An Indian court on Wednesday found Bollywood superstar Salman Khan guilty of culpable homicide in a hit-and-run accident 13 years ago that left a homeless man dead, and sentenced the actor to five years in prison.
Four others were injured in the 2002 incident in Mumbai, India's film capital, in which Khan's Toyota Land Cruiser slammed into a sidewalk in the early morning hours. Prosecutors accused Khan, now 49, of driving while intoxicated.
The verdict capped a long-running trial that tested the bounds of celebrity power in movie-mad India. Despite the charges against him, Khan had become the country's top-grossing actor thanks to a string of action hits, earning nearly $40 million in 2014 and topping Forbes India's list of the richest stars.
Khan, who broke into tears as the sentence was read, immediately appealed the verdict and asked for bail. He was released from custody pending a decision on his bail request, which was expected Friday.
His lawyers have offered a range of defenses, claiming that Khan's driver was behind the wheel and that the accident was due to a burst tire. Khan retains heavy support in the film community and is shooting or planning to shoot movies worth more than $31 million.
By contrast, one of the victims of the crash, Abdullah Rauf Shaikh, who lost a leg, said he had been all but ignored since the accident.
"Nobody came to visit me in the last 13 years," Shaikh, who was 22 at the time of the crash, told the Indian Express newspaper after the verdict. "I am forced to do petty jobs to support my family."
Lawyers welcomed the verdict, saying it reinstated faith in a judicial system that is often seen as slow and prone to outside influence.
"This judgment has saved the Indian judiciary from serious injury," said veteran lawyer Asim Sarode. "The judgment establishes the fact that all citizens are equal in front of the law."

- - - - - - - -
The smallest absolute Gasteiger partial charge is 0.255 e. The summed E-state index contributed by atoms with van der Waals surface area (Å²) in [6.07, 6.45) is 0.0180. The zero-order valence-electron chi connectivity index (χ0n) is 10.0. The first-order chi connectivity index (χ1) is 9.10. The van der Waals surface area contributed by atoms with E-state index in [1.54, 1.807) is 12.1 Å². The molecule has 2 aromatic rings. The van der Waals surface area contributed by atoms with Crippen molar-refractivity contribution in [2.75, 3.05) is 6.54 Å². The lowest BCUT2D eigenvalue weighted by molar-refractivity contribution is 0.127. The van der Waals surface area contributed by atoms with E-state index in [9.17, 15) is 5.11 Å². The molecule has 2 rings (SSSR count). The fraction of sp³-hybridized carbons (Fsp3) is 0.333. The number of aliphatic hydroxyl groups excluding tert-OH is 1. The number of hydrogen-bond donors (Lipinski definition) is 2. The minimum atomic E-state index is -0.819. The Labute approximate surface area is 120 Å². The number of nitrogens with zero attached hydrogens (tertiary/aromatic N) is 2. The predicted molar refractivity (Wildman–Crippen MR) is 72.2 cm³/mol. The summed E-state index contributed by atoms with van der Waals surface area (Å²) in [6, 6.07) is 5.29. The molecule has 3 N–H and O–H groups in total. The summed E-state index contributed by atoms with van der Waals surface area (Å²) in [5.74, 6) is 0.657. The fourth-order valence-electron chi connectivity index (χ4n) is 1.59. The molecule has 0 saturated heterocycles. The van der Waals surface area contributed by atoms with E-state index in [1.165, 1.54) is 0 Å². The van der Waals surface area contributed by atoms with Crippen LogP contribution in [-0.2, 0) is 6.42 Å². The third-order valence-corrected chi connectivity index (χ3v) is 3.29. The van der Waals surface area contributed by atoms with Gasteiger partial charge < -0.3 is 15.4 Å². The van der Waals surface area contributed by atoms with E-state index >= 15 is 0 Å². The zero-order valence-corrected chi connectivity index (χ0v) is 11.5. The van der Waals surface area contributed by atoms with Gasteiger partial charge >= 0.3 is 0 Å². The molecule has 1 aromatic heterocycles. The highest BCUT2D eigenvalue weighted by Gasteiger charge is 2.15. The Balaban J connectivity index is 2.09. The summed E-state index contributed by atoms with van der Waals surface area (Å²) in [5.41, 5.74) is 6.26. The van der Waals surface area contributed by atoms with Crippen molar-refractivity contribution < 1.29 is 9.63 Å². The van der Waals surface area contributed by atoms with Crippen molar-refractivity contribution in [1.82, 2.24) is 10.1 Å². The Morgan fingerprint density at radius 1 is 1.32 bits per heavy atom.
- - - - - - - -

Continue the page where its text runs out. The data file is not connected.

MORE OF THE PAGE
Other observers said the sentence was too lenient; culpable homicide carries a maximum jail term of 10 years.
In a sign of Khan's stardom and the popularity of the Indian film industry known as Bollywood -- the world's largest -- fans from all over the country deluged Mumbai ahead of the verdict to express solidarity with the actor. But Judge D.W. Deshpande's words at the start of proceedings were blunt.
"You were driving the car; you were under the influence of alcohol," Deshpande told Khan.
The case has dragged on since September 2002, when Khan's SUV struck the American Express bakery in the Bandra area of Mumbai, a neighborhood popular with film stars. The vehicle ran over five people sleeping on the street, killing 38-year-old Noor Ullah Khan and seriously injuring three others.
A police officer who was part of Khan's security detail told police that the actor was drunk and had lost control of the car. But the officer died in 2007 of tuberculosis, raising questions about whether the case would continue.
A retrial was ordered in 2013.
Last month, as the trial wound toward conclusion, Khan's driver told the court that he was piloting the Land Cruiser, a claim that the judge discarded. The driver was facing perjury charges.
Khan's lawyers had asked for leniency, saying Khan suffered from a stress condition and that jail time would affect the the community service the actor performs through his charity organization, Being Human.
It was the most prominent legal controversy involving a Bollywood star since actor Sanjay Dutt was arrested in 1993 on charges of illegal weapons possession and links to suspected terrorists. Dutt was later convicted and sentenced to prison time.
FOR THE RECORD
May 6, 6:45 a.m.: An earlier version of this article incorrectly stated that Sanjay Dutt was convicted in 1993. He was arrested in 1993 and later convicted.
Parth M.N. is a special correspondent. Staff writer Bengali reported from Katmandu, Nepal.